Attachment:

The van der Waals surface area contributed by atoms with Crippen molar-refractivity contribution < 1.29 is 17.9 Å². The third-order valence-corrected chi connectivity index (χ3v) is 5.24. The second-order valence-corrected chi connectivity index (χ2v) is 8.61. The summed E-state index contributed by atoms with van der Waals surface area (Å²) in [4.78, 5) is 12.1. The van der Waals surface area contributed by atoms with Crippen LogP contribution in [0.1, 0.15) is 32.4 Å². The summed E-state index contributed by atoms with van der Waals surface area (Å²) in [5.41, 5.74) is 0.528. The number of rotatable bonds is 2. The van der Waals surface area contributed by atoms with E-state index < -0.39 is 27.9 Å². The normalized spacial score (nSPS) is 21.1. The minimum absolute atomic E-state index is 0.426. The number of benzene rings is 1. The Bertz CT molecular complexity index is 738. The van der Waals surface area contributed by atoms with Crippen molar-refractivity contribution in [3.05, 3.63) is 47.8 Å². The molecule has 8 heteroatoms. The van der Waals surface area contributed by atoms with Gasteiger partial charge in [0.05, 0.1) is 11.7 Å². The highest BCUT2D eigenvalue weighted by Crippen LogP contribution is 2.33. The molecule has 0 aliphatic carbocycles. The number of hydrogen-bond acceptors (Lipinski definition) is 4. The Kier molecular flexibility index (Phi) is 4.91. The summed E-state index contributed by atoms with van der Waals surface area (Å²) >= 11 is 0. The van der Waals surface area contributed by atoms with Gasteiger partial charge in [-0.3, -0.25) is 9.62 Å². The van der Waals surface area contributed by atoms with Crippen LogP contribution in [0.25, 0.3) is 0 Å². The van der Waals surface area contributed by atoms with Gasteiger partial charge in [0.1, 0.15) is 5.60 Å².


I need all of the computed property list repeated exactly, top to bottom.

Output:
The van der Waals surface area contributed by atoms with Crippen molar-refractivity contribution < 1.29 is 17.9 Å². The third-order valence-corrected chi connectivity index (χ3v) is 5.24. The second-order valence-corrected chi connectivity index (χ2v) is 8.61. The summed E-state index contributed by atoms with van der Waals surface area (Å²) in [4.78, 5) is 12.1. The van der Waals surface area contributed by atoms with Crippen LogP contribution in [0.1, 0.15) is 32.4 Å². The summed E-state index contributed by atoms with van der Waals surface area (Å²) in [5.41, 5.74) is 0.528. The number of rotatable bonds is 2. The van der Waals surface area contributed by atoms with E-state index < -0.39 is 27.9 Å². The normalized spacial score (nSPS) is 21.1. The minimum absolute atomic E-state index is 0.426. The number of benzene rings is 1. The Bertz CT molecular complexity index is 738. The van der Waals surface area contributed by atoms with Crippen molar-refractivity contribution in [3.05, 3.63) is 47.8 Å². The molecule has 8 heteroatoms. The van der Waals surface area contributed by atoms with Gasteiger partial charge in [0.05, 0.1) is 11.7 Å². The highest BCUT2D eigenvalue weighted by Crippen LogP contribution is 2.33. The molecule has 0 aliphatic carbocycles. The number of hydrogen-bond acceptors (Lipinski definition) is 4. The Kier molecular flexibility index (Phi) is 4.91. The summed E-state index contributed by atoms with van der Waals surface area (Å²) >= 11 is 0. The van der Waals surface area contributed by atoms with Gasteiger partial charge in [-0.3, -0.25) is 9.62 Å². The van der Waals surface area contributed by atoms with Crippen LogP contribution in [0.25, 0.3) is 0 Å². The van der Waals surface area contributed by atoms with Gasteiger partial charge in [0.1, 0.15) is 5.60 Å².